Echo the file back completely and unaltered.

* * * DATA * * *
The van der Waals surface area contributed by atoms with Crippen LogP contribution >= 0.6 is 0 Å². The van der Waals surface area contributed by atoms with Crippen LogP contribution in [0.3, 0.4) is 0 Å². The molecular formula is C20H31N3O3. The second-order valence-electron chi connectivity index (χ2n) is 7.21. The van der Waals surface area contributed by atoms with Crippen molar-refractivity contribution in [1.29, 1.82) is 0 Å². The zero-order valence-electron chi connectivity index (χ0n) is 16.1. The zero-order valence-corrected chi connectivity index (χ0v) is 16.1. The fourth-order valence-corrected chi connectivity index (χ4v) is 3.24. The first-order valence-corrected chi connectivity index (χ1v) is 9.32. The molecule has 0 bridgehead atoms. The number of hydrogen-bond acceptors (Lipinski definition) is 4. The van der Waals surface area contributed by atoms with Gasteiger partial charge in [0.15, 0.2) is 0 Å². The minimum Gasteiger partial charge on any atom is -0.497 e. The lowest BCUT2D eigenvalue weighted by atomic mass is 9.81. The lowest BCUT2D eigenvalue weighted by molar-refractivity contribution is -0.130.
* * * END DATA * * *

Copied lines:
The van der Waals surface area contributed by atoms with Crippen LogP contribution >= 0.6 is 0 Å². The van der Waals surface area contributed by atoms with Crippen LogP contribution in [0.3, 0.4) is 0 Å². The molecular formula is C20H31N3O3. The second-order valence-electron chi connectivity index (χ2n) is 7.21. The van der Waals surface area contributed by atoms with Crippen molar-refractivity contribution in [1.29, 1.82) is 0 Å². The zero-order valence-electron chi connectivity index (χ0n) is 16.1. The zero-order valence-corrected chi connectivity index (χ0v) is 16.1. The fourth-order valence-corrected chi connectivity index (χ4v) is 3.24. The first-order valence-corrected chi connectivity index (χ1v) is 9.32. The molecule has 0 bridgehead atoms. The number of hydrogen-bond acceptors (Lipinski definition) is 4. The van der Waals surface area contributed by atoms with Gasteiger partial charge in [0.15, 0.2) is 0 Å². The minimum Gasteiger partial charge on any atom is -0.497 e. The lowest BCUT2D eigenvalue weighted by atomic mass is 9.81. The lowest BCUT2D eigenvalue weighted by molar-refractivity contribution is -0.130.